Bunuel wrote:
What is the two-digit number N?

Any two-digit integer can be represented as 10a+b (wher a and b are singel digit integers), for example 37=3*10+7, 88=8*10+8, etc.So, let's say N=10a+b.

(1) The difference between N and the number formed by reversing its digits is 9 --> (10a+b)-(10b+a)=9 --> a-b=1 --> N can be: 21, 32, ... Not sufficient.

(2) The number N is divisible by 9 --> in order a number to b divisible by 9, the sum of its digit must b divisible by 9. Thus we are given that a+b=9 (in this case N can be 18, 27, 36, 45, 54, 63, 72, 81, or 90) or a+b=18 (in this case N can only be 99). Notice that a+b cannot be a multiple of 9 more than 18, since a and b are single digit integers. Not sufficient.

(1)+(2) N cannot be 99 (a+b=18), since 99-99=0 not 9 as (1) states. So, we have that a-b=1 and a+b=9 --> a=5 and b=4, thus N=54. Sufficient.

Answer: C.

Hope it's clear.


quick question: doesn't the difference between two numbers mean the absolute value? The difference between 54 and 45 is 9, does it the same as the difference between 45 and 54?
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Re: What is the two-digit number N? [#permalink] New post 11 Aug 2013, 06:37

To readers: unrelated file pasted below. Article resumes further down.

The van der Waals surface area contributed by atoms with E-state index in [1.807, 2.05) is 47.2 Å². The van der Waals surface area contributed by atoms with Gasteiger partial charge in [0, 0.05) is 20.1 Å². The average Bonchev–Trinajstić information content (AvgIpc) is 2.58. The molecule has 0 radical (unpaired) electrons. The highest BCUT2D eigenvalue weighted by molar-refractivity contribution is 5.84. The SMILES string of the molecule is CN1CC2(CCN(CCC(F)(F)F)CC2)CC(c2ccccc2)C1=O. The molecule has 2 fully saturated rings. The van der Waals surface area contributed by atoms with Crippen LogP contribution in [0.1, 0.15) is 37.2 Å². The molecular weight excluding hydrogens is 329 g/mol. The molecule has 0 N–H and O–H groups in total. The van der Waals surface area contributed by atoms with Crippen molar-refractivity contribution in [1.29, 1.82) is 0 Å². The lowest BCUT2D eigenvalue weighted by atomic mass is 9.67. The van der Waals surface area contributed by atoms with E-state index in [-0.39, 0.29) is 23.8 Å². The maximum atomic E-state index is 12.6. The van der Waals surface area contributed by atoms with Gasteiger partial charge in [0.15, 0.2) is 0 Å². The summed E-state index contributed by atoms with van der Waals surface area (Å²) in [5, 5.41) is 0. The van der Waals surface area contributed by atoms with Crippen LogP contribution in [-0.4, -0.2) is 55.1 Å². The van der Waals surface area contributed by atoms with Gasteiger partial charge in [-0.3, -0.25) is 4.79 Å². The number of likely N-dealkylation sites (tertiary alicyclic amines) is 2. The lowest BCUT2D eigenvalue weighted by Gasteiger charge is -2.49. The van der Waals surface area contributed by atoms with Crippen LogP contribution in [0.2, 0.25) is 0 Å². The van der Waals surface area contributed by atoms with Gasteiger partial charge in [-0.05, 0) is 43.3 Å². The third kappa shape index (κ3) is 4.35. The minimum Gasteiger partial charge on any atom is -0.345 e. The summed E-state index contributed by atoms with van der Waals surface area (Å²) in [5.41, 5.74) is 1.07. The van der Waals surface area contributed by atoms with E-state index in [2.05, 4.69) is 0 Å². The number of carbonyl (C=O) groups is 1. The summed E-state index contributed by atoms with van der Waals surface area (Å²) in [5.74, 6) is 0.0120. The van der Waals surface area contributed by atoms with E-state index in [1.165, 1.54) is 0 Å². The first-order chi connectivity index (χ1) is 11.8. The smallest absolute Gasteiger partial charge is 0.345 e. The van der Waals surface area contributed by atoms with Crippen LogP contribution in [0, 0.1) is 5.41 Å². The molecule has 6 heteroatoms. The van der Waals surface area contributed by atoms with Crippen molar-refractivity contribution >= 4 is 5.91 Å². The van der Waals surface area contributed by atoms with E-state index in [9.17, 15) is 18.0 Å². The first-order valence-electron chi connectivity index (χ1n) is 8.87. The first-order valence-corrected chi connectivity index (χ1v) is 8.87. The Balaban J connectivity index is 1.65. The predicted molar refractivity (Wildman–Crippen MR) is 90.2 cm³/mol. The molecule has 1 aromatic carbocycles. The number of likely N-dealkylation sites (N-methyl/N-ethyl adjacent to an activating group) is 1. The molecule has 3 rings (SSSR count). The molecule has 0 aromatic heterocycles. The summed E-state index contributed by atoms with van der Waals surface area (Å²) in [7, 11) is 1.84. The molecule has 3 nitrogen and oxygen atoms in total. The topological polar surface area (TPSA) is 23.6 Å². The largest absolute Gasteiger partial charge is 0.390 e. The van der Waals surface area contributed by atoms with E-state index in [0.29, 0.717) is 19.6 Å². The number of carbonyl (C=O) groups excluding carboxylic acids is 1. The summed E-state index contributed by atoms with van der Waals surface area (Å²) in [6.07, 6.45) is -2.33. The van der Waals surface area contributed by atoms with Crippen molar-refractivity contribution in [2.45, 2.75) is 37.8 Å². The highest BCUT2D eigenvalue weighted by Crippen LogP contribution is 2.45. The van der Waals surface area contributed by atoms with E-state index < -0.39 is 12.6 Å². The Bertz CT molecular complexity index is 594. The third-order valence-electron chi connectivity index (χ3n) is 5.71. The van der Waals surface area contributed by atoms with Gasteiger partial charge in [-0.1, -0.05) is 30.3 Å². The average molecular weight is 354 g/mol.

kevinfa wrote:
Bunuel wrote:
What is the two-digit number N?

Any two-digit integer can be represented as 10a+b (wher a and b are singel digit integers), for example 37=3*10+7, 88=8*10+8, etc.So, let's say N=10a+b.

(1) The difference between N and the number formed by reversing its digits is 9 --> (10a+b)-(10b+a)=9 --> a-b=1 --> N can be: 21, 32, ... Not sufficient.

(2) The number N is divisible by 9 --> in order a number to b divisible by 9, the sum of its digit must b divisible by 9. Thus we are given that a+b=9 (in this case N can be 18, 27, 36, 45, 54, 63, 72, 81, or 90) or a+b=18 (in this case N can only be 99). Notice that a+b cannot be a multiple of 9 more than 18, since a and b are single digit integers. Not sufficient.

(1)+(2) N cannot be 99 (a+b=18), since 99-99=0 not 9 as (1) states. So, we have that a-b=1 and a+b=9 --> a=5 and b=4, thus N=54. Sufficient.

Answer: C.

Hope it's clear.


quick question: doesn't the difference between two numbers mean the absolute value? The difference between 54 and 45 is 9, does it the same as the difference between 45 and 54?


Agreed. In fact, I also chose E, because of this reason. Difference between 45 and 54 should always be 9, irrespective of the fact which comes earlier.
Re: What is the two-digit number N?   [#permalink] 11 Aug 2013, 06:37